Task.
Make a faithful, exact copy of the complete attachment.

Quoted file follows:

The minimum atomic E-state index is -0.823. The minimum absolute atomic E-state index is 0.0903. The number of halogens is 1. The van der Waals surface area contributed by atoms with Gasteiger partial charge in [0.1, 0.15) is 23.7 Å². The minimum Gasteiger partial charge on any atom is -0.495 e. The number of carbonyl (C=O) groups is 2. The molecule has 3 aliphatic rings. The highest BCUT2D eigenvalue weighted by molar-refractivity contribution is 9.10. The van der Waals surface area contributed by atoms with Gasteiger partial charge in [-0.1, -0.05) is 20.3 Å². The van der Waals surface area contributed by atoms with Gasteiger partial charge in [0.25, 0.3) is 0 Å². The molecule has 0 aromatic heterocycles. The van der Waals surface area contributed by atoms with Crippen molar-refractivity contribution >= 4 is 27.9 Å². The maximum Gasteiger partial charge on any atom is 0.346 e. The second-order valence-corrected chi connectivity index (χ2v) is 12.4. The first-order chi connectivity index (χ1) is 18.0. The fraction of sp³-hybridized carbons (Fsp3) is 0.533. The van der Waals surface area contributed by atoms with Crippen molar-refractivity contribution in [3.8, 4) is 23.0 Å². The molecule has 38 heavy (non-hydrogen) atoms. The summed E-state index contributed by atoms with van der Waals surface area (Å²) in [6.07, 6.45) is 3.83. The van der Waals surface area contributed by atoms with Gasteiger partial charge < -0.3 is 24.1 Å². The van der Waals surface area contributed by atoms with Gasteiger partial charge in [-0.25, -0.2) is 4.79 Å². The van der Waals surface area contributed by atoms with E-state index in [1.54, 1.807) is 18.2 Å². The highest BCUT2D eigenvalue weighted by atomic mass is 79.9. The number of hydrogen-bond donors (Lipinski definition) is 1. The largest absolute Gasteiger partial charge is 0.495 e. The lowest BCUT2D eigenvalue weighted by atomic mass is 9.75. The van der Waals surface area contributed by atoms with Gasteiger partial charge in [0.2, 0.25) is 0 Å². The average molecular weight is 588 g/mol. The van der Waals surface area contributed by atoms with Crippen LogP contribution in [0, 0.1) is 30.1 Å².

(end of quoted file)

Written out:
The minimum atomic E-state index is -0.823. The minimum absolute atomic E-state index is 0.0903. The number of halogens is 1. The van der Waals surface area contributed by atoms with Gasteiger partial charge in [0.1, 0.15) is 23.7 Å². The minimum Gasteiger partial charge on any atom is -0.495 e. The number of carbonyl (C=O) groups is 2. The molecule has 3 aliphatic rings. The highest BCUT2D eigenvalue weighted by molar-refractivity contribution is 9.10. The van der Waals surface area contributed by atoms with Gasteiger partial charge in [-0.1, -0.05) is 20.3 Å². The van der Waals surface area contributed by atoms with Gasteiger partial charge in [0.25, 0.3) is 0 Å². The molecule has 0 aromatic heterocycles. The van der Waals surface area contributed by atoms with Crippen molar-refractivity contribution >= 4 is 27.9 Å². The maximum Gasteiger partial charge on any atom is 0.346 e. The second-order valence-corrected chi connectivity index (χ2v) is 12.4. The first-order chi connectivity index (χ1) is 18.0. The fraction of sp³-hybridized carbons (Fsp3) is 0.533. The van der Waals surface area contributed by atoms with Crippen molar-refractivity contribution in [3.8, 4) is 23.0 Å². The molecule has 38 heavy (non-hydrogen) atoms. The summed E-state index contributed by atoms with van der Waals surface area (Å²) in [6.07, 6.45) is 3.83. The van der Waals surface area contributed by atoms with Gasteiger partial charge < -0.3 is 24.1 Å². The van der Waals surface area contributed by atoms with Gasteiger partial charge in [-0.25, -0.2) is 4.79 Å². The van der Waals surface area contributed by atoms with E-state index in [1.54, 1.807) is 18.2 Å². The highest BCUT2D eigenvalue weighted by atomic mass is 79.9. The number of hydrogen-bond donors (Lipinski definition) is 1. The largest absolute Gasteiger partial charge is 0.495 e. The lowest BCUT2D eigenvalue weighted by atomic mass is 9.75. The van der Waals surface area contributed by atoms with Gasteiger partial charge in [0.2, 0.25) is 0 Å². The average molecular weight is 588 g/mol. The van der Waals surface area contributed by atoms with Crippen LogP contribution in [0, 0.1) is 30.1 Å².